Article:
Were Austin and Tibbie's lives really perfect, as Austin had intended them to be? If so, why did Tibbie suspect an affair? A great read, with twists of detail that muddy the waters.

Chad Taylor: Blue Hotel

Blue Hotel

The first time Blanca Nul died was at the White Stream Tavern.

Set in the 1980s, Blue Hotel starts off a bit like The Girl With the Dragon Tattoo, or The Gone. A mouthy, leather-clad Danish tourist disappears in Northland, after antagonising the locals. Alcoholic journalist Ray is chasing the tail of a good story, but not for long.

The case seems more like a black and white case of 'tourist falls in the water' every minute. Until someone runs Ray off the road. Who did it? The locals, or someone involved in the woman's disappearance?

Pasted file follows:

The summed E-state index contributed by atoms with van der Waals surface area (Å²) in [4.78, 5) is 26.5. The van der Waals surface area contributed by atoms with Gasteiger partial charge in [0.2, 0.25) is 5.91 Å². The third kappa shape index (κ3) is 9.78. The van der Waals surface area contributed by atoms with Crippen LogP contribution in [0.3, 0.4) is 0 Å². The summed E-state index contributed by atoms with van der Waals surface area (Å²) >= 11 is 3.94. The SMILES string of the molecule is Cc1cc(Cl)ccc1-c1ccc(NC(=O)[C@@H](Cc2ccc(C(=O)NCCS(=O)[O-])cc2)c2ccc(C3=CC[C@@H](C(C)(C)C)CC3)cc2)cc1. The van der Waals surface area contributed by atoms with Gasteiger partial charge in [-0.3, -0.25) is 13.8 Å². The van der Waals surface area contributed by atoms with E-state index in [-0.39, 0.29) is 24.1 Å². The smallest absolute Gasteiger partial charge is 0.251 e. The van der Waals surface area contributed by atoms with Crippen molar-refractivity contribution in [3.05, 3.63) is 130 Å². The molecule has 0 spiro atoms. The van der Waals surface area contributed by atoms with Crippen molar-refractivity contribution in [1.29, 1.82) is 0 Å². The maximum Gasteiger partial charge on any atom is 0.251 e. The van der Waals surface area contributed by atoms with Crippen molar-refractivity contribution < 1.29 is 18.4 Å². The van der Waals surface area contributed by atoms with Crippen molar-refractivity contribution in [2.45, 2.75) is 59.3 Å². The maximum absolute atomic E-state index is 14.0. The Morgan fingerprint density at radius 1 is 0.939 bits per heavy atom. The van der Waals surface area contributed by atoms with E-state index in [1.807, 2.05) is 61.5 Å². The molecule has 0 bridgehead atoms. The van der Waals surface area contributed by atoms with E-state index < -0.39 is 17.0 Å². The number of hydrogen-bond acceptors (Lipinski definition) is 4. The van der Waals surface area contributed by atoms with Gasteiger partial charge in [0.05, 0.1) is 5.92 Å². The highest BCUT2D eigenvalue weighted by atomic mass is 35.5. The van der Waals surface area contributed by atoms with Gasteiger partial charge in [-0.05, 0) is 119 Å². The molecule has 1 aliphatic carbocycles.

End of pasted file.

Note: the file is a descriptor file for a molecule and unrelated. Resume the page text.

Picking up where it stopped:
Alcohol drives this tale, literally. Protagonist Ray is the epitome of the alkie journalist - gettting his first hit for the day in his mid-morning coffee, until his 'accident'.  During his recovery, from both the drink and his injuries, the trail goes cold, news of Blanca Nul fading from headlines to a mention hidden way back in the paper.

Until she's sighted again.

Readers follow Ray from tabloid old-school newsrooms to bars and S&M joints, by way of fast cars. What goes on at the Blue Hotel, and what does it have to do with Blanca Nul? Does the truth really lie in art?

This is a good book. It's dark - Taylor jumps straight in at the beginning with an exciting plot, the obligatory back-story of the flawed journalist-turned-detective, corporate raiders and subterfuge. It reminds me a bit of Val McDermid's Allie Burns series, featuring an investigative journalist, in the 1970s and 80s.  

Crime Quiz

I love quizzes. The last time the Awards were combined with a quiz, I won a Val McDermid book. From Val McDermid! Good luck to all those nominated. You are proof of the fact that Kiwi Crime Writers can compete on the world stage.